Solid and immensely well-crafted if a little too plotty, this Batman channels the dark energy of serial killer, vengeance and torture porn films while, for better or worse, keeping a lid on its bold and perverse aspirations.
Cast: Robert Pattinson, Zoe Kravitz, Jeffrey Wright, Colin Farrell, Paul Dano
Plot: When the Riddler, a sadistic serial killer, begins murdering key political figures in Gotham, Batman is forced to investigate the city’s hidden corruption and question his family’s involvement.
Subject Matter: Moderate
Narrative Style: Slightly Complex
Audience Type: Mainstream
Viewed: In Theatres – Shaw Waterway IMAX
I always had faith in Robert Pattinson as the new Batman, considering his under-the-radar indie cinema work over the last decade.
In The Batman, he channels a dark and brooding persona as an emo loner rather than a rich socialite. His Bruce Wayne is a tortured figure but director Matt Reeves gives him enough agency and humanity to chart his own angst-ridden path.
Running at close to three hours, The Batman doesn’t feel long though it feels a little too plotty; nonetheless, it is a solid and immensely well-crafted first entry of what fans are hoping to be another brilliant trilogy.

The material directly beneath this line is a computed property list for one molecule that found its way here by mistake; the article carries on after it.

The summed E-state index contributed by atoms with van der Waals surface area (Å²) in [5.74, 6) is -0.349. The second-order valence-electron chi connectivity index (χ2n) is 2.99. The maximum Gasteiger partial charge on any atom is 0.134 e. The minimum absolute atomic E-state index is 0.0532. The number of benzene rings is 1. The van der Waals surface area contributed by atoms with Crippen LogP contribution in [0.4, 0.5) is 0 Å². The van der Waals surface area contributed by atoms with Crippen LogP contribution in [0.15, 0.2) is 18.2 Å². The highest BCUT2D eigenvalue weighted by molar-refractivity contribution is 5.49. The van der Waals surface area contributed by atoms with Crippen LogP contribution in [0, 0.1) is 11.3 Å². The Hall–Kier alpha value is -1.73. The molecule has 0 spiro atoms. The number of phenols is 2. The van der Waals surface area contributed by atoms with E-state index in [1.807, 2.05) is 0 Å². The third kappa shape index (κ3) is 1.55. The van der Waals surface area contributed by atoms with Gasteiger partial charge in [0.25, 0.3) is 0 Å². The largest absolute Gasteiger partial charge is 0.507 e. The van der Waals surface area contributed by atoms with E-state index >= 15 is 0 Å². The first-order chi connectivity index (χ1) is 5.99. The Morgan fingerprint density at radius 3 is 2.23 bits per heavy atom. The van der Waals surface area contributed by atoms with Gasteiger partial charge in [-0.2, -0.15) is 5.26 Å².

From its Halloween-inspired opening to conspicuous nods to David Fincher’s Se7en (1995) and Zodiac (2007), Reeves’ work draws upon everything from noir, detective stories, serial killer, vengeance and even torture porn films, yet he creates something quite unique from familiar stylistic and narrative beats.
It’s still a PG13 wide release though, so for better or worse, the film does keep a lid on its bold and perverse aspirations.
“Fear is a tool.”
The ensemble cast is a treat: Zoe Kravitz is excellent as Catwoman; Paul Dano is creepy as The Riddler; and the Penguin is played by Colin Farrell, who is so unrecognisable that you might think that Robert De Niro’s Travis Bickle from Taxi Driver (1976) had aged horribly and moved to Gotham.
Special mention goes to Jeffrey Wright as Lt. James Gordon, whom I feel is the glue that keeps everything sane and grounded.
I think The Batman will raise the profile of Matt Reeves even further—this is his most ambitiously self-contained film to date and what most audiences will remember about it is how effective its world-building is.
This Gotham is grimy, a grungy cesspool of unspeakable vices, sins and traumas, yet Reeves has made us care enough for it to want to live in it. As long as the Bat is around, our faith in the anti-hero is fervent and resolute no matter how frightening the times are.
More importantly, we feel the desire to want to be with him when he succeeds in being the real rain to finally wash the scum off the streets.